Cemetery tour recalls local women's movement
Tuesday, October 27, 2009
By Marylynne Pitz, Pittsburgh Post-Gazette
Jennie Benford, an archivist at Carnegie Mellon University, leads a tour through the Homewood Cemetery grave sites of women prominent in social justice battles.
Afternoon sun dappled a rainbow of fall foliage and crows cawed frequently while 18 women strolled through Homewood Cemetery Sunday to learn about local suffragettes.
The women joined the special tour of the 200-acre cemetery hosted by Nancy Bernstein and Steffi Domike of Squirrel Hill, Emily Lippert of Wilkinsburg and Judy Ruszkowski of Highland Park. The tour was auctioned off earlier this year at a benefit for the In Sisterhood project, an effort by historian Patricia Ulbrich to document the local women's movement in the latter half of the 20th century.
First stop was the grave of Rebecca Conner Marchand, a woman who advocated for temperance during the 1840s. She's buried in Section 7, the cemetery's oldest neighborhood.
Jennie Benford, a Carnegie Mellon University archivist who led the tour, said many women joined the temperance movement because they did not work outside the home, putting them at the mercy of husbands, fathers and brothers who spent most of their paychecks on liquor.
Many women who supported temperance also backed women's suffrage because "they realized they would not get anything done without the right to vote," Ms. Benford added.
Three decades later, in the 1870s, Pittsburghers read the sentiments of Elizabeth Wade, who wrote under the pen name of Bessie Bramble. In a wide-ranging newspaper column, she advocated the reform of property, divorce and child labor laws and never shied away from politics.
During the second wave of the local suffrage movement, Eliza Kennedy Smith helped start the Allegheny County Equal Franchise Federation. Her father, Julian Kennedy, a successful engineer, initially served as the group's president.
"This gave them credibility and access to Duquesne Club wallets," Ms. Benford said.
Ms. Smith was one of several suffragists who traveled all over the state of Pennsylvania with a replica of the Liberty Bell. The bell's clapper was tied down and the message was that freedom would not truly ring until women had the right to vote.
Ms. Smith's grandson, Templeton Smith Jr., practices law with the Downtown firm of Thomson, Rhodes & Cowie.
"She was a unique individual. She always made her views known without raising her voice. She never had to. She was very logical and didn't mince words," Mr. Smith said.
Eliza Kennedy Smith's granddaughter, Eliza Smith Brown, is a historian who lives in Squirrel Hill and is writing a book about her famous relative called "She Devils at the Door."
One of Mrs. Brown's favorite stories about her grandmother involves baseball. Pittsburgh, Mrs. Brown said, had a special affinity for the World Series because it was born out of an agreement between the Pirates' Barney Dreyfuss and Boston's Henry Killilea, who decided in 1903 to stage a best-of-nine-games playoff for the world championship.
In 1915, twice-daily newspaper reports were not enough to satisfy the public's demand for coverage. While the morning Post and the evening Sun posted scores every few minutes in their office windows, that caused congestion. So Pittsburgh City Council passed an ordinance prohibiting window posters.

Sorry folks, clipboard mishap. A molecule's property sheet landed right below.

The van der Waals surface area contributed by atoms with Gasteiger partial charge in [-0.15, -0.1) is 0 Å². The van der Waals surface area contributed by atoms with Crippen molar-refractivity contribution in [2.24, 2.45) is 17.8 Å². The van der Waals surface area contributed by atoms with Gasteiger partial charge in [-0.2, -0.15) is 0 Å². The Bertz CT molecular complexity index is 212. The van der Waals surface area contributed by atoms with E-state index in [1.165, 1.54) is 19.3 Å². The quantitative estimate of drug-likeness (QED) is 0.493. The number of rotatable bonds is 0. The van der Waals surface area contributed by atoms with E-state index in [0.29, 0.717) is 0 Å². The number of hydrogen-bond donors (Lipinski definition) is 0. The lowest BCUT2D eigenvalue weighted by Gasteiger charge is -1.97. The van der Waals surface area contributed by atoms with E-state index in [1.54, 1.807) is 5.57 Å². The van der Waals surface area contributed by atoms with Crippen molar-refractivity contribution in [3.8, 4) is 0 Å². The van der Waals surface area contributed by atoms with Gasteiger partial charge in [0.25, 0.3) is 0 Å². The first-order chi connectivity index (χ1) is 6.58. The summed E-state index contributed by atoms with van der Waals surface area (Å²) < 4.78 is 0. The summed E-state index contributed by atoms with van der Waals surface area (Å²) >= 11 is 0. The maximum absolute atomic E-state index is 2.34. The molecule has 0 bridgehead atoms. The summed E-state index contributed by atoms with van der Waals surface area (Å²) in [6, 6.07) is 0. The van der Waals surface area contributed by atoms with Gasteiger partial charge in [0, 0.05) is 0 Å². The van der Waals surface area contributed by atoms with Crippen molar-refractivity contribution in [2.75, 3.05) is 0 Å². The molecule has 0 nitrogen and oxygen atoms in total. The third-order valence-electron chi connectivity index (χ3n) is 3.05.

Local suffragettes saw their opportunity for a captive audience and appealed to Herbert Dupuy, a Downtown arcade owner who backed their cause. Local newspapers agreed to call the scores in to the suffragettes.
"The fans would come into this arcade 2,000 at a time. The suffragettes were in this arcade from 10 a.m. to 10 p.m. and had as many as 10,000 people a day," Mrs. Brown said.
In between the newspaper reports about the World Series, suffragettes jumped on their soap box.
"They held court in this empty arcade and they would get up and say, 'So and so just hit a home run, and by the way, women ought to be given the vote,' " Mrs. Brown said.
When women finally got the vote in 1919, Pittsburgh Mayor Edward Vose Babcock encouraged the "blowing of whistles and ringing of bells."
"I wonder if he was running for mayor," mused Pamela Murray of Squirrel Hill, one of the women who took the tour.
Over at the Flinn family mausoleum is Mary Flinn Lawrence, who grew up at Hartwood Acres, a mansion that's now part of a county park. Ms. Lawrence was the daughter of Pittsburgh political boss William Flinn. In 1915, Ms. Lawrence marched in a suffrage parade in Pittsburgh with her fiance, John Lawrence. The banner was so heavy that she struggled under its weight, and he offered to carry it.
The banner read, "If men can vote, why can't I?" But Mr. Lawrence didn't read it until the parade ended. That's when he understood why so many people along the route were laughing at him.
Nobody laughed at Perle Mesta, the famed Washington hostess who was widowed at age 36 when her husband died in 1925, leaving her a fortune of $78 million. Today, that estate would be worth $900 million. Mrs. Mesta belonged to the National Woman's Party and supported the Equal Rights Amendment.
"She was a king maker and an early supporter of Harry Truman, who made her ambassador to Luxembourg in 1949," Ms. Benford said.
Across the road from the Mesta family mausoleum is Daisy Lampkin, who was known as "Mrs. N.A.A.C.P." An ardent suffragette and civil rights activist, Mrs. Lampkin was a phenomenal organizer and fundraiser. Famed for her hats, she was known as "Aunt Daisy."
To learn more about local history in Homewood Cemetery, check out an hour-long walking tour, "Taking It With You," from 11 a.m. to noon Saturday. It focuses on Section 14, where members of prominent Pittsburgh families, such as the Heinzes, Fricks, Mellons and Benedums, are buried. Cost is $5. To register, call 412-421-1822.
Marylynne Pitz can be reached at firstname.lastname@example.org or 412-263-1648.